Cecil

Trout eggs are hatching!

59 posts in this topic

On January 9, 2017 at 7:02 AM, Valodja said:

Addition: now in  Croatia is -8. is it posible to raise trout in such condition in greenhouse or does ft need to be in some solid compaund (heating and cooling of air is included). in summer it can get to 35. what is trout optimal temp and O2 flow for indoor gorw?

 

Your winter temps are similar to mine. 

Optimum temp for trout grow out is 13 to 17 C.  I would keep in the mid to upper 14's as a compromise between oxygen and growth. Trout prefer 8 to 10 mg/l oxygen, or a better measurement would be full saturation going into the tank.  

 

In my flow through earthen pond I get rapid grown at 16.6 C. from top to bottom. 

Edited by Cecil (see edit history)

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8 hours ago, Valodja said:

Aha, got it.

Cecil, another question.

Any spexific food for trout? floating....

You should have available a commercial floating trout feed. For first feeding and a couple sizes up I use sinking feed. 

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Aha. i get it.

What would happend if water temp galls evrn lower, say to 10C? i imagine, they would move less, eat less, and finaly poop less!? and if water get over 20...like 25!?

For O2, i know at 2.5mg/l trouts are dead. say i keep O2 from 6-8mg/l?

And i am planing to build an UVC in waterflow tank before water returns to FTs. what should i look to "kill", what microorganizmes, so relativly clean water is pumped back to trouts?

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19 hours ago, Valodja said:

Aha. i get it.

What would happend if water temp galls evrn lower, say to 10C? i imagine, they would move less, eat less, and finaly poop less!? and if water get over 20...like 25!?

For O2, i know at 2.5mg/l trouts are dead. say i keep O2 from 6-8mg/l?

And i am planing to build an UVC in waterflow tank before water returns to FTs. what should i look to "kill", what microorganizmes, so relativly clean water is pumped back to trouts?

You don't want to go above 20 C. and preferably lower. Ande's right and the link above is excellent. 

Warmer water holds less oxygen and trout need lots of oxygen.  6 ppm to maximum saturation is recommended. Actually percent saturation is a better measure vs. mg/l. I believe 60 percent saturation is as low as you want to go for healthy trout. 

I assume UVC is Ultraviolet light to kill potential pathogens? Seems to me if you don't introduce any pathogens and your fish are stress free, UV shouldn't be needed. Just my opinion of course. 

I would concentrate more on keeping the water clean of suspended solids than bacteria. Trout gills are sensitive to suspended solids especially the smaller ones. They can developed bacterial gill infections. 

Edited by Cecil (see edit history)

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Some advice I can give anyone that wants to grow trout in an RAS or Aquaponics in the range of 12- 13 C., regardless of whether you have a dedicated biofilter, make sure you have more surface area for the bacteria vs. warmer temps that are optimum for the bacteria.  The bacteria is 75 percent less efficient temps of  46 to 50 F. ( 8 C. to 10 C.) vs. optimum temps of 77-86° F (25-30° C).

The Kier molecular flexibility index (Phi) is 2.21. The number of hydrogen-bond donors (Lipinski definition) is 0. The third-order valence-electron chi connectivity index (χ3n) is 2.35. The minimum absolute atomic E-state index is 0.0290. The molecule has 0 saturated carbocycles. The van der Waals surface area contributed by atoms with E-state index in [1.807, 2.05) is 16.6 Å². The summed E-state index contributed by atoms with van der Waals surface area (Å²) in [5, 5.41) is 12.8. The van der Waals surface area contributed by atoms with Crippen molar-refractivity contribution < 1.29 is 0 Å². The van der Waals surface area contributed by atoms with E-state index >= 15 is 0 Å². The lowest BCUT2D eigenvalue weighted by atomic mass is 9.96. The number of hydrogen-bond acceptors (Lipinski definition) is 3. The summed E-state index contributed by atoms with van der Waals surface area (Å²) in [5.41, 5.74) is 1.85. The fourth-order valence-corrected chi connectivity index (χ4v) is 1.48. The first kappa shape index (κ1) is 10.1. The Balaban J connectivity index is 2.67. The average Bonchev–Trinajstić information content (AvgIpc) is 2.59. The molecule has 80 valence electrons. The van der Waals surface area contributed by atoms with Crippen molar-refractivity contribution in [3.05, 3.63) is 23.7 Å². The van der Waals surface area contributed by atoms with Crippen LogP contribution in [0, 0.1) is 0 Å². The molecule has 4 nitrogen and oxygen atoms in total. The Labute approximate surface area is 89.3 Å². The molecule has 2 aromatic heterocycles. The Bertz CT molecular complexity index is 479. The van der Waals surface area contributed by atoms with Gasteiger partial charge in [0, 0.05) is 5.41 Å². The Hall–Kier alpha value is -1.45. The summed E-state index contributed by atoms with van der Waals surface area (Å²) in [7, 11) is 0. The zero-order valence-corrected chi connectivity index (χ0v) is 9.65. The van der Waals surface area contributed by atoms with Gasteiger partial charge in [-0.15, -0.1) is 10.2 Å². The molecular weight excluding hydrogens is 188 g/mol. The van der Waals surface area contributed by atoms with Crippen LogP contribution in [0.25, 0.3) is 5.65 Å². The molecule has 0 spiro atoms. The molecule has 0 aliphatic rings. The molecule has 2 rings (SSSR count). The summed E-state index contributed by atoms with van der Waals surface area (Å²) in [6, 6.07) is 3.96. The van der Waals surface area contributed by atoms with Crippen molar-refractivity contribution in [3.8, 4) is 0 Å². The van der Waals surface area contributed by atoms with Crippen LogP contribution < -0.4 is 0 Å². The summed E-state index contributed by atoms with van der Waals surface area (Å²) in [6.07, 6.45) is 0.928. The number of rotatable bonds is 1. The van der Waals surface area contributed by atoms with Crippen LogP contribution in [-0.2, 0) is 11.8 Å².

Temperature

The temperature for optimum growth of nitrifying bacteria is between 77-86° F (25-30° C).

Growth rate is decreased by 50% at 64° F (18° C).

Growth rate is decreased by 75% at 46-50° F.

No activity will occur at 39° F (4° C)

Nitrifying bacteria will die at 32° F (0° C).

Nitrifying bacteria will die at 120° F (49° C)

Nitrobacter is less tolerant of low temperatures than Nitrosomonas. In cold water systems, care must be taken to monitor the accumulation of nitrites.

Edited by Cecil (see edit history)
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I moved the fry out of the floating baskets into the tank itself and removed the baskets. My concern was as they are growing they are getting more densely packed into the baskets and it could compromise oxygen and water flow. At first 10 percent stayed near the top of the water column while the rest went to the bottom. I think about 20 percent are now up in the water column, Hopefully the rest will come off the bottom and space themselves out in the water column. I've had this happen when I added tilapia fry to the tank and by the next day they were up in the water column. They do have 28 inches of water to climb up to for feeding. 

Battling with ammonia and nitrites again. Ammonia was 2 mg/l  and nitrites 1 mg/l today. Thankfully I am adding an ammonia and nitrite remover on a regular basis. I just wish the hell both would go back to zero and stay there! 

 

I'm thinking of increasing the water temp a little to possibly increase bacteria numbers. The downside is perhaps less oxygen and an increase in un-ionized ammonia, but I'm hoping I can buy time with the ammonia and nitrated remover. 

Was thinking just a couple degrees at first with a maximum of 60 F? 

Thoughts anyone? 

Edited by Cecil (see edit history)

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This morning more are up in the water column but it appears a substantial amount are just laying on the bottom still. Fingers crossed!